wherein in use of said mechanism, said relief valve device permits fluid flow from said outlet to said inlet opening when fluid pressure at said outlet reaches a predetermined maximum level.
17. A valve mechanism according to claim 16 wherein said pressure relief device includes a ball check and a coil spring extending between said ball check and an end of said relief valve chamber.
18. A fuel storage system for a fuel having liquid and gaseous phases comprising:
at least one tank for holding said fuel;
a tank inlet for passage of said fuel into said at least one tank;
a tank outlet for passage of said fuel in liquid phase out of said at least one tank; and
a valve mechanism according to claim 16 connected to said outlet, said valve mechanism providing means for shutting off fuel flow from said at least one tank.
19. A fuel storage system according to claim 18 wherein a fuel line for delivering said fuel to a vehicle engine is connected to said outlet of the main valve body.
Description
BACKGROUND OF THE INVENTION

This invention relates to fuel storage systems and filling apparatus therefor. The use of propane as a fuel source for engines, including automobile engines, has become desirable due to the increased fuel economy which is often afforded by this fuel source. Propane as a fuel source for engines also has the advantage of allowing for decreased levels of undesirable exhaust emissions.

Due to the high thermal expansion coefficient of liquid propane, the overfilling of propane tanks is clearly dangerous. Expansion of the propane fuel can lead to leakage from the tank whereby gaseous and liquid fuel can accumulate under a vehicle equipped with a propane tank, thus posing a significant fire and explosion hazard. Also, in a situation where an extreme expansion occurs, for example where the tank is filled in sub-zero conditions and is subsequently stored in a hot environment, the expansion can lead to an explosion. To address the problem of thermal expansion, propane vehicle tanks now in use are usually single or double compartment vessels which are built to conform to existing pressure vessel design. Generally these tanks are filled to about 80% of the total capacity with the remaining 20% left vacant to allow for thermal expansion of the fuel.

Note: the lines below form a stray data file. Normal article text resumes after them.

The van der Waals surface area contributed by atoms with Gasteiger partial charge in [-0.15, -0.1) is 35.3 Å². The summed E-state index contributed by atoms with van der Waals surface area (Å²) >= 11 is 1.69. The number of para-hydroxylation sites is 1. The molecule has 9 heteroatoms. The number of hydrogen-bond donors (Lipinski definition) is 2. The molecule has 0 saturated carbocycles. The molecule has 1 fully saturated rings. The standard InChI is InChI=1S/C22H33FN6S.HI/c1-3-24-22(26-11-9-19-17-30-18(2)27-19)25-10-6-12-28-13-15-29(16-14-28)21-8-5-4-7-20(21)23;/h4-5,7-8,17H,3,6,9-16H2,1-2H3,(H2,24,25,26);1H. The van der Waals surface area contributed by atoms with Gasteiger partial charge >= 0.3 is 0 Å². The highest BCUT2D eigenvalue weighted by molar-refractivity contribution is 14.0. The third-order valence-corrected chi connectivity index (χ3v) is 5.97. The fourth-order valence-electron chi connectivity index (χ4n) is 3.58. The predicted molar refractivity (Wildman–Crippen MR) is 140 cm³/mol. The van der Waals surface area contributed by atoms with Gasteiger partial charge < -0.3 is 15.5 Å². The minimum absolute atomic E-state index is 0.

Currently filling systems for these tanks allow propane gas to escape into the atmosphere during filling. When the 80% level is reached, these tanks expel liquid propane, at which time the operator doing the filling must immediately stop filling. In the event of overfilling the vehicle must be driven off to a safe area where the excess liquid fuel can be bled off. These systems are both ineffective and dangerous and lead to a source of environmental pollution.

One solution to these filling problems is the construction of a tank having a primary compartment and an expansion compartment which is smaller than the primary compartment. A valve assembly is constructed which allows expanded fuel to move from the primary compartment to the expansion compartment in order to relieve pressure in the primary compartment.

U.S. Pat. No. 5,411,058 issued to J. W. Walsh et al. on May 2, 1995 shows a fuel reservoir for a gaseous fuel made up of a primary compartment which is designed to be totally filled and a secondary compartment which is horizontally adjacent to the primary compartment and has very little vertical expansion space because of the specific tank configuration disclosed. A spring loaded pressure relief valve allows fuel to pass from the primary compartment to the expansion compartment when a specific pressure difference exists between the two compartments. Each compartment has an outlet through which fuel can be drawn. Hence, there are separate lines coming from each separate compartment which lead to the engine. A check valve is used to permit fuel to be drawn first from the expansion compartment and then from the primary compartment. This known system is quite complex as it is designed to provide both a liquid fuel and a gaseous fuel to the vehicle's internal combustion engine. This system has an integrated gaseous fuel control and handling unit.

Current propane fuel systems have the additional problem of having propane fuel trapped in the lines and fittings between the tank shut-off valve and the fuel lock-off. Expansion of the fuel leads to burst lines and fittings and the discharge of propane into the atmosphere.